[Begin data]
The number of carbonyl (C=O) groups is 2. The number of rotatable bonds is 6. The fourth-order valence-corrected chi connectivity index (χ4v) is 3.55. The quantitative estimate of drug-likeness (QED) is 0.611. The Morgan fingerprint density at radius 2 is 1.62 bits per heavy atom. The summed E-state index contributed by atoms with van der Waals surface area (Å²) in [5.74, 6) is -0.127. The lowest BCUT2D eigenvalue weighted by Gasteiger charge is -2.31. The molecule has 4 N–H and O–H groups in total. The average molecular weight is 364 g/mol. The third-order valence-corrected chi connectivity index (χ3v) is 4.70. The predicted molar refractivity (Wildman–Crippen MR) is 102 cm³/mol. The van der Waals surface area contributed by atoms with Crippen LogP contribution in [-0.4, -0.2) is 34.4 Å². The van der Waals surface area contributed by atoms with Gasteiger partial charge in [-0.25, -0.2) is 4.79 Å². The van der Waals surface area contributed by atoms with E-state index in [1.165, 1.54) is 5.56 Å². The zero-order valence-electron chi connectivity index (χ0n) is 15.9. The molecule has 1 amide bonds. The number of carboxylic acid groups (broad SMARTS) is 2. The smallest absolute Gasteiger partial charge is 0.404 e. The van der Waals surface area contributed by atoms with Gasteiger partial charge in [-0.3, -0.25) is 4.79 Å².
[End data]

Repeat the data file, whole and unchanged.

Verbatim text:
The number of carbonyl (C=O) groups is 2. The number of rotatable bonds is 6. The fourth-order valence-corrected chi connectivity index (χ4v) is 3.55. The quantitative estimate of drug-likeness (QED) is 0.611. The Morgan fingerprint density at radius 2 is 1.62 bits per heavy atom. The summed E-state index contributed by atoms with van der Waals surface area (Å²) in [5.74, 6) is -0.127. The lowest BCUT2D eigenvalue weighted by Gasteiger charge is -2.31. The molecule has 4 N–H and O–H groups in total. The average molecular weight is 364 g/mol. The third-order valence-corrected chi connectivity index (χ3v) is 4.70. The predicted molar refractivity (Wildman–Crippen MR) is 102 cm³/mol. The van der Waals surface area contributed by atoms with Crippen LogP contribution in [-0.4, -0.2) is 34.4 Å². The van der Waals surface area contributed by atoms with Gasteiger partial charge in [-0.25, -0.2) is 4.79 Å². The van der Waals surface area contributed by atoms with E-state index in [1.165, 1.54) is 5.56 Å². The zero-order valence-electron chi connectivity index (χ0n) is 15.9. The molecule has 1 amide bonds. The number of carboxylic acid groups (broad SMARTS) is 2. The smallest absolute Gasteiger partial charge is 0.404 e. The van der Waals surface area contributed by atoms with Gasteiger partial charge in [-0.3, -0.25) is 4.79 Å².